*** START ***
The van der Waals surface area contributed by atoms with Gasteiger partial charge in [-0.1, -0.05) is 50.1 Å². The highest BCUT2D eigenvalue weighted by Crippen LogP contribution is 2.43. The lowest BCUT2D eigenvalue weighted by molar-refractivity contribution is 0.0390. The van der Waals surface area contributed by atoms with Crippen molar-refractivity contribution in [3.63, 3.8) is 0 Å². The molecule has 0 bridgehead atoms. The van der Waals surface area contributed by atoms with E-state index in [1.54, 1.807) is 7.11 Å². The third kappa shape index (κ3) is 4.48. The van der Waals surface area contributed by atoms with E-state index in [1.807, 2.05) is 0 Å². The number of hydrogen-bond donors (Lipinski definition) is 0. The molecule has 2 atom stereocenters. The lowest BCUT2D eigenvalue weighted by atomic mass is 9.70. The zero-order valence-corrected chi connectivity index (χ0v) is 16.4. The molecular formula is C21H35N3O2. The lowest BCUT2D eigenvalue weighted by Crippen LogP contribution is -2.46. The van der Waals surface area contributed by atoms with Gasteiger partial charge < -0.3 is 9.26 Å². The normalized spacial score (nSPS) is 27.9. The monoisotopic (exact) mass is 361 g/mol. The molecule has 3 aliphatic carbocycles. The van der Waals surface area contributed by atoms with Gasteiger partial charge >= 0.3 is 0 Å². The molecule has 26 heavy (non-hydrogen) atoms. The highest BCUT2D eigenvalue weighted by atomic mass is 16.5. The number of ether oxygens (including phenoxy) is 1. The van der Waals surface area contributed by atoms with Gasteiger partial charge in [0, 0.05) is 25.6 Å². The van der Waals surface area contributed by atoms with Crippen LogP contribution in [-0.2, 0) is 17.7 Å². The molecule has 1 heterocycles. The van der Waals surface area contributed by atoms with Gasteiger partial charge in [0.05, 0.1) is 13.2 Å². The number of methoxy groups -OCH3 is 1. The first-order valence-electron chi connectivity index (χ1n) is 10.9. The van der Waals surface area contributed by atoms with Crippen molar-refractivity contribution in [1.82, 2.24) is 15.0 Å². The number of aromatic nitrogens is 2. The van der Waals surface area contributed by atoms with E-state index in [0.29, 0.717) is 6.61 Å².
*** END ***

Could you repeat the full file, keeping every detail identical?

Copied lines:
The van der Waals surface area contributed by atoms with Gasteiger partial charge in [-0.1, -0.05) is 50.1 Å². The highest BCUT2D eigenvalue weighted by Crippen LogP contribution is 2.43. The lowest BCUT2D eigenvalue weighted by molar-refractivity contribution is 0.0390. The van der Waals surface area contributed by atoms with Crippen molar-refractivity contribution in [3.63, 3.8) is 0 Å². The molecule has 0 bridgehead atoms. The van der Waals surface area contributed by atoms with E-state index in [1.54, 1.807) is 7.11 Å². The third kappa shape index (κ3) is 4.48. The van der Waals surface area contributed by atoms with E-state index in [1.807, 2.05) is 0 Å². The number of hydrogen-bond donors (Lipinski definition) is 0. The molecule has 2 atom stereocenters. The lowest BCUT2D eigenvalue weighted by atomic mass is 9.70. The zero-order valence-corrected chi connectivity index (χ0v) is 16.4. The molecular formula is C21H35N3O2. The lowest BCUT2D eigenvalue weighted by Crippen LogP contribution is -2.46. The van der Waals surface area contributed by atoms with Gasteiger partial charge < -0.3 is 9.26 Å². The normalized spacial score (nSPS) is 27.9. The monoisotopic (exact) mass is 361 g/mol. The molecule has 3 aliphatic carbocycles. The van der Waals surface area contributed by atoms with Gasteiger partial charge >= 0.3 is 0 Å². The molecule has 26 heavy (non-hydrogen) atoms. The highest BCUT2D eigenvalue weighted by atomic mass is 16.5. The number of ether oxygens (including phenoxy) is 1. The van der Waals surface area contributed by atoms with Gasteiger partial charge in [0, 0.05) is 25.6 Å². The van der Waals surface area contributed by atoms with Crippen LogP contribution in [-0.2, 0) is 17.7 Å². The molecule has 1 heterocycles. The van der Waals surface area contributed by atoms with Gasteiger partial charge in [0.05, 0.1) is 13.2 Å². The number of methoxy groups -OCH3 is 1. The first-order valence-electron chi connectivity index (χ1n) is 10.9. The van der Waals surface area contributed by atoms with Crippen molar-refractivity contribution in [1.82, 2.24) is 15.0 Å². The number of aromatic nitrogens is 2. The van der Waals surface area contributed by atoms with E-state index in [0.29, 0.717) is 6.61 Å².